Arkansas code 1-2-119 provides:
The common law of England, so far as it is applicable and of a general nature, and all statutes of the British Parliament in aid of or to supply the defects of the common law made prior to March 24, 1606, which are applicable to our own form of government, of a general nature and not local to that kingdom, and not inconsistent with the Constitution and laws of the United States or the Constitution and laws of this state, shall be the rule of decision in this state unless altered or repealed by the General Assembly of this state.
Clinton v. Morrow, 247 SW 2d 1015 - Ark: Supreme Court 1952 states:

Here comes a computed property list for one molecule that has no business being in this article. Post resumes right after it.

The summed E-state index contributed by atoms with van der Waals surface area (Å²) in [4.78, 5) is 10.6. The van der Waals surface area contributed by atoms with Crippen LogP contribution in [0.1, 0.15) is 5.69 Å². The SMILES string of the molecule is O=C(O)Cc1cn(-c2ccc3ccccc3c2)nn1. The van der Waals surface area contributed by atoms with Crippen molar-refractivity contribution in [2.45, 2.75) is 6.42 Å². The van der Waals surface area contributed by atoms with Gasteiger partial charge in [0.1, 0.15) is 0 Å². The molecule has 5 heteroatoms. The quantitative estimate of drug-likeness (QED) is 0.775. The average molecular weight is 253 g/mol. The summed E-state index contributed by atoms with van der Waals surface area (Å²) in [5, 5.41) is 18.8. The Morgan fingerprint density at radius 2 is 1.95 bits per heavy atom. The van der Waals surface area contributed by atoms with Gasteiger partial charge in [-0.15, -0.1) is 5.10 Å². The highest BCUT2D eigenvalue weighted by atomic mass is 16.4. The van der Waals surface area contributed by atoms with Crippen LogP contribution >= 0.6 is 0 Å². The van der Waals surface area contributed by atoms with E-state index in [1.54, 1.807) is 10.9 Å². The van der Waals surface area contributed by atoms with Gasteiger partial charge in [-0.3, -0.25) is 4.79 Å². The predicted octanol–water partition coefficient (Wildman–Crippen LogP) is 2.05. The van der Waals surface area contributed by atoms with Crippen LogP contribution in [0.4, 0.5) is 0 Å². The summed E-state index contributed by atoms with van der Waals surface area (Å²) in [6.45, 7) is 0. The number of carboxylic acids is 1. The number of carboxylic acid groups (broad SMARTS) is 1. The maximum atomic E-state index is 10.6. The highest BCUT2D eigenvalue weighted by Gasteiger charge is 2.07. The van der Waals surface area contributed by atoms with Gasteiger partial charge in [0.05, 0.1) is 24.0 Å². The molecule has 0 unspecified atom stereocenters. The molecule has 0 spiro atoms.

The general rule on this question is stated as follows in 38 Am.Jur., Names, § 28: "In the absence of a statute to the contrary, a person may ordinarily change his name at will, without any legal proceedings, merely by adopting another name. He may not do so, however, for fraudulent purposes. In most jurisdictions, a change of one's name is regulated by statutes which prescribe the proceedings by which such change is to be accomplished. These statutes merely affirm, and are in aid of, the common-law rule. They do not repeal the common law by implication or otherwise, but afford an additional method of effecting a change of name."